Travel and travel planning are being disrupted by the worldwide spread of coronavirus. For the latest updates, read the FT’s coverage of the outbreak

 Alex Eagle swoops on Windsor

Even casual followers of fashion will likely be familiar with the name Alex Eagle. The multitalented style arbiter – she’s part designer, part curator, part shopkeeper and all creativity – established herself firmly on London’s scene in 2016 with a sharp eye for an edit (in her store on Lexington Street, pyjamas from New & Lingwood might share display space with glassware designed by the Venetian nobleman Giberto Arrivabene) and, later, a rigorous tailoring hand. 

Alex Eagle’s Oakley Court in Windsor
Alex Eagle’s Oakley Court in Windsor
The grounds of Oakley Court
The grounds of Oakley Court

Eagle excels at blurring the boundaries between home and retail spaces: her Soho residence is sort of a showroom, the Lexington Street shop a bit like a super-groovy flat, and 180 The Strand – the combination events/retail/gallery space she’s making happen in Arundel Great Court (the landmark brutalist building on the Victoria Embankment) – like the coolest loft in London. So it stands to reason she’d turn her hand to hospitality, and now here’s Oakley Court, the 100-plus-room Windsor hotel that is receiving its final touches this month. The mix features the debut of Eagle & Hodges, a furniture design collaboration with The Vinyl Factory’s Sophie Hodges; fine art of Eagle’s selection; important 20th-century furniture; and hits of bohemia cohering in all the right ways. Pierre Jeanneret chairs sit under antique sconces, eastern rugs rub shoulders with very British chintz, and gorgeous line paintings by the artist/fashion illustrator Tanya Ling hang against ornate late-Victorian panelling. The gym/pool area features infrared saunas, with cryotherapy coming soon and retreats due to launch as soon as Covid restrictions allow. And, this being an Eagle endeavour, much of what you’ll live with when in residence is quietly available for purchase, conferring an extra dynamism on the interiors – and the experience.; from £250

Where the whales are

Few points in North America see mergers of water, land and sky as spectacular as those of Mexico’s Baja Peninsula. The San Ignacio Lagoon, on its Pacific coast, has long been famous for watching grey whale pods on their annual north-south migrations (many come to San Ignacio to calve). 

Baja Expeditions is offering a one-off, Covid-calibrated glamping experience in Mexico
Baja Expeditions is offering a one-off, Covid-calibrated glamping experience in Mexico © David Serradell

Since 1974, Baja Expeditions has been outfitting adventure-studded trips here to observe wildlife, kayak, mountain-bike, stargaze and generally soak up the extraordinary wilderness offering at these coordinates. For the next two months, it’s staging a one-off, Covid-calibrated glamping experience, with private jet-prop transfers to and from Cabo San Lucas airport, and nattily kitted-out beachside tents spaced well away from one another (for built-in distancing). 

Guests will speed out on skiffs every day to interact with the amazing – and unusually sociable – mammals. Baja Expeditions’ extensive conservation and light-footprint bona fides only add to the appeal here.; $2,995pp for four nights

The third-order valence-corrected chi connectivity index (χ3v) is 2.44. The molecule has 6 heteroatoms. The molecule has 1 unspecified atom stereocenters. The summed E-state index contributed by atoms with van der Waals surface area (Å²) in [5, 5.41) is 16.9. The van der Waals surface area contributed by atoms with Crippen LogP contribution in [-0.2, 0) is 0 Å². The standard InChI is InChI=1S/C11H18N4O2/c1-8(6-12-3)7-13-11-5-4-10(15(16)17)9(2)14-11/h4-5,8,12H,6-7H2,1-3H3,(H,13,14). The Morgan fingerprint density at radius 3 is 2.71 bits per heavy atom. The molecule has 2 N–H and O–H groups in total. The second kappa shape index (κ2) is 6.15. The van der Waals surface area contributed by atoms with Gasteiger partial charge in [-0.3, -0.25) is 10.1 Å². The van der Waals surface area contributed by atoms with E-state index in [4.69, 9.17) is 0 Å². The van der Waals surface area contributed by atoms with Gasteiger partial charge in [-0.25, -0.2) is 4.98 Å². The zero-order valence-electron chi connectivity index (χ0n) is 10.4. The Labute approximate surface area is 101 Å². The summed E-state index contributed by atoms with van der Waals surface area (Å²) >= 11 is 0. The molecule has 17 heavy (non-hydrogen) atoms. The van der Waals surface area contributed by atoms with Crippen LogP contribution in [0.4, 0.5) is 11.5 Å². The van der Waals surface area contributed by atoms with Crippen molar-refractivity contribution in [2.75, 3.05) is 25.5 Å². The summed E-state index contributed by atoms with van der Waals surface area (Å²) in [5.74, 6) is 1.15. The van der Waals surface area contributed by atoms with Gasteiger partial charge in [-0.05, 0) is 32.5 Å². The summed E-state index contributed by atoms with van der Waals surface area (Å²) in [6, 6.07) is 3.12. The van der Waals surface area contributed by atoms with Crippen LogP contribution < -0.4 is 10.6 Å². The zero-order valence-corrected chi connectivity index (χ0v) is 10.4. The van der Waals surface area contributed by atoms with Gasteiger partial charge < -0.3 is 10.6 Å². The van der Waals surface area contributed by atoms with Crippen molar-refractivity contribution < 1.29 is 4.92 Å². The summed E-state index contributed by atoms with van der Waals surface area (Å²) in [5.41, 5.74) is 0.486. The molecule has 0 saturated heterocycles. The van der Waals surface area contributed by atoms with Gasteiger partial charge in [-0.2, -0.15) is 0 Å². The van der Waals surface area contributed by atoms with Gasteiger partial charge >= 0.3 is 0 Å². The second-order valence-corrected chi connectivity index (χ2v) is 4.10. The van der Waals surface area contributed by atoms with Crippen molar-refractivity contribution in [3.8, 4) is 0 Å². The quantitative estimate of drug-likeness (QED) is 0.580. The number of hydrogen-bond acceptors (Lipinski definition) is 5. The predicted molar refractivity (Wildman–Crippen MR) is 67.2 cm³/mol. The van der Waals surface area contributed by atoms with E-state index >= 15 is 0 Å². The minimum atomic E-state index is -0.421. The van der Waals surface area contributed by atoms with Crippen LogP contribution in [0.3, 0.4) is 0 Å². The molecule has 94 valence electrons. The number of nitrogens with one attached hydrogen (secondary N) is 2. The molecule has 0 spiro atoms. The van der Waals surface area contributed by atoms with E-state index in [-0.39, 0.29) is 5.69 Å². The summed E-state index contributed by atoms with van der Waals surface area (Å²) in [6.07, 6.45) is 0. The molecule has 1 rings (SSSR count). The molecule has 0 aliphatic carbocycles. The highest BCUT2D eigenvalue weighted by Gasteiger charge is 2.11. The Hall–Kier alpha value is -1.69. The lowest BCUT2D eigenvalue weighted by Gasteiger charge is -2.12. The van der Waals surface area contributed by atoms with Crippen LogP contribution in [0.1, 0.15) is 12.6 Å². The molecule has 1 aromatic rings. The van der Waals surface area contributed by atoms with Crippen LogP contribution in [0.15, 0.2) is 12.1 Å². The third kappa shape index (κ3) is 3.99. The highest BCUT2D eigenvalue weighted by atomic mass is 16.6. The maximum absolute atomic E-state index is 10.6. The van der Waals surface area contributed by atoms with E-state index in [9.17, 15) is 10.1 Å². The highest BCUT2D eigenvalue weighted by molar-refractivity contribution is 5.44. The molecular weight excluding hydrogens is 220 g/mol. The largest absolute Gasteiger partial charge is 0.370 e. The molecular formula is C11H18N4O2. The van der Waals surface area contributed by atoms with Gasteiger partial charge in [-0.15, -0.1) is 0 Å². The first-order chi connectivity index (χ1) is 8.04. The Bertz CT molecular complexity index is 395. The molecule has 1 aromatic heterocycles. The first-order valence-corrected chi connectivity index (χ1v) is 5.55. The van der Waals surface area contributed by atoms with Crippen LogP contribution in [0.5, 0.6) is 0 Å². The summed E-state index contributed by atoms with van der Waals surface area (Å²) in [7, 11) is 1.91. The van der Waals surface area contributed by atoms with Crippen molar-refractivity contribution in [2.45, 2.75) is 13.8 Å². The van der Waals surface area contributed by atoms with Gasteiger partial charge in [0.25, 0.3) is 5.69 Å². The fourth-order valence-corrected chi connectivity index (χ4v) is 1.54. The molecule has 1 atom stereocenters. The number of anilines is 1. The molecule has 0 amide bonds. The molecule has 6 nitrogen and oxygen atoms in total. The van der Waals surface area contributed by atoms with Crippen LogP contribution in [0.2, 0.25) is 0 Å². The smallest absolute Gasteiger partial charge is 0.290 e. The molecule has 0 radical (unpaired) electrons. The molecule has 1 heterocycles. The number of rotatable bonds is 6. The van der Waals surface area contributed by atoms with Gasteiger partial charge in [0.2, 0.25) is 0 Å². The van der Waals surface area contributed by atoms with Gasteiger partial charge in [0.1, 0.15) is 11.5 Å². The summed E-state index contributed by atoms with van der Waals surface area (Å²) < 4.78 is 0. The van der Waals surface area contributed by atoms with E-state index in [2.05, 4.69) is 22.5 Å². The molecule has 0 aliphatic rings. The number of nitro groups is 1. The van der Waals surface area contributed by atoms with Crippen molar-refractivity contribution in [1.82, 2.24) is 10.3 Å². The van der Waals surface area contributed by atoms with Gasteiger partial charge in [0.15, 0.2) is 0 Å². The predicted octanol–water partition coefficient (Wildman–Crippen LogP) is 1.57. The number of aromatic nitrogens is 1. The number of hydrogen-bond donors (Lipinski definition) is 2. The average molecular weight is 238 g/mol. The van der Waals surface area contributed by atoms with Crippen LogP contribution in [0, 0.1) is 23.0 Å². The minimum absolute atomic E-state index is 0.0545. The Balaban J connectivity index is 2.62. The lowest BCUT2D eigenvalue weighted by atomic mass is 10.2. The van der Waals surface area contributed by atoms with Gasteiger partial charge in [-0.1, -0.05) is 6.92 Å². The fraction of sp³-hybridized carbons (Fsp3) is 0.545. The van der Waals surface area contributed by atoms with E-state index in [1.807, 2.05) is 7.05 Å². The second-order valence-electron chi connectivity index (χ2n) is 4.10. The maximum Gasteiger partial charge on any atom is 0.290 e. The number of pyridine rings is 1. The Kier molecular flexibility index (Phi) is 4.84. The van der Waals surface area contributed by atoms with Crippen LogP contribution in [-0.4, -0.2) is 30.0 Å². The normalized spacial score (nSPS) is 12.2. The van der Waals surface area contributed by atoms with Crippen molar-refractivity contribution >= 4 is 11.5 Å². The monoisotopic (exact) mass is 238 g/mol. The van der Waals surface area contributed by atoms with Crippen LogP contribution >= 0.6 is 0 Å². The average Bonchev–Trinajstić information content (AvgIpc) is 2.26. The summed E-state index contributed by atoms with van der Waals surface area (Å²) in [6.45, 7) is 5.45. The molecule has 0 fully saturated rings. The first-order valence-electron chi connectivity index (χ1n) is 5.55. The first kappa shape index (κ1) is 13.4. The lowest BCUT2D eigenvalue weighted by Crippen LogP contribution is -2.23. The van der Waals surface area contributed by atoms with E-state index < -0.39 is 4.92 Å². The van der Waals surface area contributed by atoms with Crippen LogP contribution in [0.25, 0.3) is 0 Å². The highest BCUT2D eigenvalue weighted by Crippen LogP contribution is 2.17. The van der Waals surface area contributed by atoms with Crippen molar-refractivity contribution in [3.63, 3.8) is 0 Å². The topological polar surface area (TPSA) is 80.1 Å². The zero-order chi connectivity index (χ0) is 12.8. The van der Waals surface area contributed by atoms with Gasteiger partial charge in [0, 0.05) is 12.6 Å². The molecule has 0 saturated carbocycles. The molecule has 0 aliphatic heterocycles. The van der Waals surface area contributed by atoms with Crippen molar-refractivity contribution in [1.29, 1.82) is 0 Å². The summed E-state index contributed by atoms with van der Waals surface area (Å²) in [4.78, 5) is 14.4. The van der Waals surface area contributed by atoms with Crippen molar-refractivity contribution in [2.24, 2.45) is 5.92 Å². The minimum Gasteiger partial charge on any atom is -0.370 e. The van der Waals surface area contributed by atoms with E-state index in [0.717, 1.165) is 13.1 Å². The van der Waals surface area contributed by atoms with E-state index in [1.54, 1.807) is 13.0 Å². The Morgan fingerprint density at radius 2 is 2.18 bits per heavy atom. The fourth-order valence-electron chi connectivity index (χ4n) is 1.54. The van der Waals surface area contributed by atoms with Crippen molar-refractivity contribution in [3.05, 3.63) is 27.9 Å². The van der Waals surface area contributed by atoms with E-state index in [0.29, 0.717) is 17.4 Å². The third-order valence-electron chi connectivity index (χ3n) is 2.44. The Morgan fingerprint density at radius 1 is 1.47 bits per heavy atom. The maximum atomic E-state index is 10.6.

Mozambique magic

Top of the list of places we dream of returning to post-pandemic: Mozambique – wild, layered in intriguing history, and studded with some of Africa’s best dive sites. Instability has troubled its northern reaches of late, but to the south, once Covid is behind us, it’s on track to be business as usual. New to the landscape here is Sussurro, a sleek, light-footprint lodge on a pristine lagoon north of Vilanculos and Bazaruto island, on the country’s central coast.

Sussurro, Mozambique
Sussurro, Mozambique

The beachfront bungalows come in at 90sq m-plus, but are understated, with natural light and natural tones and everything from the hand-carved stools to the soaps produced on site. With a charming pool, yoga and dining decks, and acres of white beach and aquamarine sea, it’s a compelling vision. Due inland is Gorongosa, the country’s – and one of southern Africa’s – most spectacular national parks. Its animal populations have dramatically increased in the past few years, thanks to improved security and boundary surveillance; and the slopes of Mount Gorongosa are being replanted with rainforest via the enterprising Gorongosa Restoration Project, which is slowing deforestation due to coffee production. Natural World Safaris’ Will Bolsover is the one to take you to experience it.; from $498pp all‑inclusive.; from £2,995pp for an 11-day trip

Into The Wild on Mykonos

Greece is more likely than far-flung Africa to be on the travel ticket soon, so don’t expect the Cyclades to be as gloriously empty as they were early last summer. But a modicum of throwback exclusivity is promised at The Wild, a retreat set on a private cove, a natural theatre with its own deep comma of private beach. 

The private beach at The Wild hotel, Mykonos
The private beach at The Wild hotel, Mykonos © Vangelis Paterakis
The veranda at one of The Wild’s suites
The veranda at one of The Wild’s suites © Vangelis Paterakis

The 39 rooms evince a familiar global-nomad vernacular – profusions of rattan and wicker, vaguely tribal textiles, earth and sky tones, with a good-looking indoor-outdoor spa. The hotel’s brass promise a host of experiences, from beach dining to wellness and fitness that leverage the landscape.; from €220


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